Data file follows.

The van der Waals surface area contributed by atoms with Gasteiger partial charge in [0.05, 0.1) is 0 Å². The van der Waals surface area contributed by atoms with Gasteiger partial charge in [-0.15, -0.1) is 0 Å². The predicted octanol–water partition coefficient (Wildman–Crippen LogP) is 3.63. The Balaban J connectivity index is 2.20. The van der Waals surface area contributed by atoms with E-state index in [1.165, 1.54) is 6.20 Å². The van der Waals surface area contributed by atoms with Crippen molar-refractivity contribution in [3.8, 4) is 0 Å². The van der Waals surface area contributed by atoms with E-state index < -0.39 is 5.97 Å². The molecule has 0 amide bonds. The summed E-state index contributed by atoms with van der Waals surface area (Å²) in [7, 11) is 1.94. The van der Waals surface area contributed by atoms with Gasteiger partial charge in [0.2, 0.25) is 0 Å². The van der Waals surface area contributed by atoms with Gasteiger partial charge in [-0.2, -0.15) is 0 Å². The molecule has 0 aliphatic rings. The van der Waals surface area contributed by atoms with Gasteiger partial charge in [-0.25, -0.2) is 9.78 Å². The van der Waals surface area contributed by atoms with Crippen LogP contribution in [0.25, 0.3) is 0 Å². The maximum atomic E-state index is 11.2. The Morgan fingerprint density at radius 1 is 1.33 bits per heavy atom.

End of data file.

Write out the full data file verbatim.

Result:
The van der Waals surface area contributed by atoms with Gasteiger partial charge in [0.05, 0.1) is 0 Å². The van der Waals surface area contributed by atoms with Gasteiger partial charge in [-0.15, -0.1) is 0 Å². The predicted octanol–water partition coefficient (Wildman–Crippen LogP) is 3.63. The Balaban J connectivity index is 2.20. The van der Waals surface area contributed by atoms with E-state index in [1.165, 1.54) is 6.20 Å². The van der Waals surface area contributed by atoms with Crippen molar-refractivity contribution in [3.8, 4) is 0 Å². The van der Waals surface area contributed by atoms with E-state index < -0.39 is 5.97 Å². The molecule has 0 amide bonds. The summed E-state index contributed by atoms with van der Waals surface area (Å²) in [7, 11) is 1.94. The van der Waals surface area contributed by atoms with Gasteiger partial charge in [0.2, 0.25) is 0 Å². The van der Waals surface area contributed by atoms with Gasteiger partial charge in [-0.2, -0.15) is 0 Å². The molecule has 0 aliphatic rings. The van der Waals surface area contributed by atoms with Gasteiger partial charge in [-0.25, -0.2) is 9.78 Å². The van der Waals surface area contributed by atoms with Crippen LogP contribution in [0.25, 0.3) is 0 Å². The maximum atomic E-state index is 11.2. The Morgan fingerprint density at radius 1 is 1.33 bits per heavy atom.